The encapsulation provided by inside-out objects is unenforcable because the source code is available.It is true that deliberate circumvention of any OO system is possible given the source code. If such totalitarian controls are a requirement of your system, then perhaps you need to consider using something other than Perl.
The point of encapsulation with inside-out objects is to prevent the collision of data (i.e., hash-keys) that can occur with hash-based object classes. It adds safety, but doesn't prevent deliberate circumvention.
Inside-out objects require a DESTROY method, and I don't what to have to remember to write one each time I create an inside-out class.Various inside-out object support modules, including Object::InsideOut, handle this for you automatically, so this becomes a non-issue if you use one of them.
There are too many alternative inside-out object support modules that aren't compatible with each other.This criticism can be applied to just about any functionality for which CPAN modules have been written: CPAN and CPANPLUS; ExtUtils::MakeMaker, Module::Build and Module::Install; and more.
As with anything, as time goes on, certain implementations will become more accepted than others depending on their features, robustness, support, and so on. Personally, I have been putting in a lot of effort in all these area to make Object::InsideOut as usable as possible to the Perl community.
I'm leery of the 'magic' the inside-out object support modules do 'under the covers'. There may be bugs or they may lead to unexpected problems when interacting with other modules.With the source code available, you can see what is being done, if needed. However, as I see it the proof is in the pudding. If the support modules does what you want it to and thereby meets your needs without causing problems and incompatibilities, then what difference does it make how it does it.
As for bugs, a good test suite and good author support lessen the probability and potential impact of encountering problems in your own development. For example, there are currently no open bugs for Object::InsideOut, and any reported bugs have been corrected in less than one day.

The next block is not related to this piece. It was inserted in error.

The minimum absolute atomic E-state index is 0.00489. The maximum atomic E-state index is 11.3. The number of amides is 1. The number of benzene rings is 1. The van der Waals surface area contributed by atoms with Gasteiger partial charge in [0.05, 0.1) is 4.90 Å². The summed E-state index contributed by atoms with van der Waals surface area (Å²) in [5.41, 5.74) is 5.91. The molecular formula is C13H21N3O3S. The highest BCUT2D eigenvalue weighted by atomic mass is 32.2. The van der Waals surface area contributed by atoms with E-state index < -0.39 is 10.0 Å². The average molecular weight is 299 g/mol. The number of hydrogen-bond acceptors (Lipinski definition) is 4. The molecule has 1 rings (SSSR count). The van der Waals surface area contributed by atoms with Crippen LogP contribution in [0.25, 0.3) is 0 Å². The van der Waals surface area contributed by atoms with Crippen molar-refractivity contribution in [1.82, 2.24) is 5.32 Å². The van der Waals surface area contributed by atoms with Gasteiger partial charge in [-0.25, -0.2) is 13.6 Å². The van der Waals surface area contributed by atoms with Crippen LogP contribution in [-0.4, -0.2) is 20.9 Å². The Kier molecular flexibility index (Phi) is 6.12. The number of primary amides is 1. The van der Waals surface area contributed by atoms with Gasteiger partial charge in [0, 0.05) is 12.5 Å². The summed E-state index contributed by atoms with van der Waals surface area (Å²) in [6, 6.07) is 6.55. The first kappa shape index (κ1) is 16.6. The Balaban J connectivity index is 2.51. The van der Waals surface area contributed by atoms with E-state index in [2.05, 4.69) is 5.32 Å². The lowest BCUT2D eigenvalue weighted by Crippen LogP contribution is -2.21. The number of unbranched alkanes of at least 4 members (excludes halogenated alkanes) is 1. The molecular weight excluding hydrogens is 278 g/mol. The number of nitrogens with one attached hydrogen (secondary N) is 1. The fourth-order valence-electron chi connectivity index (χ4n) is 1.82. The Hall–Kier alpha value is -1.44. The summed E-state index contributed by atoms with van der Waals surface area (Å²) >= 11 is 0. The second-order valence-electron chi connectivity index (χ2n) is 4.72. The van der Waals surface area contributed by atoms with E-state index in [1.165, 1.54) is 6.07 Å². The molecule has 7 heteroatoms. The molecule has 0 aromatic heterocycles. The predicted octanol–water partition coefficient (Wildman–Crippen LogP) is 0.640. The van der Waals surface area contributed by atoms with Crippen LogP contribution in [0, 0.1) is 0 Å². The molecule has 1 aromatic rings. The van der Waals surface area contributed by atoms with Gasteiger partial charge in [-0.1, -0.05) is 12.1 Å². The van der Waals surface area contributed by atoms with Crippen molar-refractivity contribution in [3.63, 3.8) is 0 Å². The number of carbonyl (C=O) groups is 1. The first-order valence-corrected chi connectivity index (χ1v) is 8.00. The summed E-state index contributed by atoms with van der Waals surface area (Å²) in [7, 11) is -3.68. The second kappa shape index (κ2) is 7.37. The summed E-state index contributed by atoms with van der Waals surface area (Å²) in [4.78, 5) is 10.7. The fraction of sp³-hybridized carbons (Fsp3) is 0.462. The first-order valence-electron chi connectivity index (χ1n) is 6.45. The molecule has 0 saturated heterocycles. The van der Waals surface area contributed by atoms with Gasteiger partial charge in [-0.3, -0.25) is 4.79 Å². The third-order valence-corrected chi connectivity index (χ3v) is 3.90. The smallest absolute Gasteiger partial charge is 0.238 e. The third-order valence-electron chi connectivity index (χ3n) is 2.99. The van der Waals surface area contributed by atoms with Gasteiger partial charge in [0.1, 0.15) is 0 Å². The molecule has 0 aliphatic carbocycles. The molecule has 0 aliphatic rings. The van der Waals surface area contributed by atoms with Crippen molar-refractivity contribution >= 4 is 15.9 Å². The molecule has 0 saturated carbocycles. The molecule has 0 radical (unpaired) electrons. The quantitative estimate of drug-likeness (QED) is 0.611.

Likewise, incompatibilites can be overcome with good author support. For example, when I first released Object::InsideOut, I was informed that having a CHECK block would make it incompatible with mod_perl. Within a day, I posted an new version that eliminated this incompatibility.
I tried module Foo::Bar, and had problems with it so I gave up on trying to use inside-out objects.This sort of thing can happen with any module. Giving up is not the answer, however. If you weren't able to get support from the module's author, you could try another. Obviously, you were interested enough to look at inside-out objects in the first place. A bad module doesn't mean the underlying concept (i.e., inside-out objects) is bad.
You can't serialize inside-out objects either in general, or using Data::Dumper or Storable.It is true that inside-out objects do not automatically support serialization. Once again, however, some support modules do provide serialization capabilities. For example, Object::InsideOut does provide object serialization and deserialization capabilites, and has recently been enhanced to support serialization using the Storable module.
Inside-out objects are not thread-safe because they usually use refaddr as the key for storing object data.Making inside-out objects thread-safe is not a trivial process, but it can be done. Object::InsideOut is thread-safe, and even goes further by providing support for threads::shared.
Remember: There's always one more bug.